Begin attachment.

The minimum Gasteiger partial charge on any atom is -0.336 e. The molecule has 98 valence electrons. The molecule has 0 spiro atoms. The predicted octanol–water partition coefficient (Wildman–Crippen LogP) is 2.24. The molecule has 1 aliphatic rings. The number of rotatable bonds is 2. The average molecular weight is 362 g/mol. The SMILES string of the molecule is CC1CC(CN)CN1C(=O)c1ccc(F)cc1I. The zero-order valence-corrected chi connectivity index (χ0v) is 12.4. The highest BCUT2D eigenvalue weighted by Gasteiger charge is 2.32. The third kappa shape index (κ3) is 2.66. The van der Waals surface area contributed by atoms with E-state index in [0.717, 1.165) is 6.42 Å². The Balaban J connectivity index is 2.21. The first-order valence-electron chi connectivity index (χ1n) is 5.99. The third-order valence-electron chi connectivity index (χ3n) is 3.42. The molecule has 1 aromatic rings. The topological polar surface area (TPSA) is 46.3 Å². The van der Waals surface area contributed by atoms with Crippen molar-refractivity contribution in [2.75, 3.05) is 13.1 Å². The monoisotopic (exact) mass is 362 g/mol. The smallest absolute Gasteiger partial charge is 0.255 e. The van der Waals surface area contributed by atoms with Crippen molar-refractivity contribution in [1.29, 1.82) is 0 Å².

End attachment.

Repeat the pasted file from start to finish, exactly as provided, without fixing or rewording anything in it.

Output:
The minimum Gasteiger partial charge on any atom is -0.336 e. The molecule has 98 valence electrons. The molecule has 0 spiro atoms. The predicted octanol–water partition coefficient (Wildman–Crippen LogP) is 2.24. The molecule has 1 aliphatic rings. The number of rotatable bonds is 2. The average molecular weight is 362 g/mol. The SMILES string of the molecule is CC1CC(CN)CN1C(=O)c1ccc(F)cc1I. The zero-order valence-corrected chi connectivity index (χ0v) is 12.4. The highest BCUT2D eigenvalue weighted by Gasteiger charge is 2.32. The third kappa shape index (κ3) is 2.66. The van der Waals surface area contributed by atoms with E-state index in [0.717, 1.165) is 6.42 Å². The Balaban J connectivity index is 2.21. The first-order valence-electron chi connectivity index (χ1n) is 5.99. The third-order valence-electron chi connectivity index (χ3n) is 3.42. The molecule has 1 aromatic rings. The topological polar surface area (TPSA) is 46.3 Å². The van der Waals surface area contributed by atoms with Crippen molar-refractivity contribution in [2.75, 3.05) is 13.1 Å². The monoisotopic (exact) mass is 362 g/mol. The smallest absolute Gasteiger partial charge is 0.255 e. The van der Waals surface area contributed by atoms with Crippen molar-refractivity contribution in [1.29, 1.82) is 0 Å².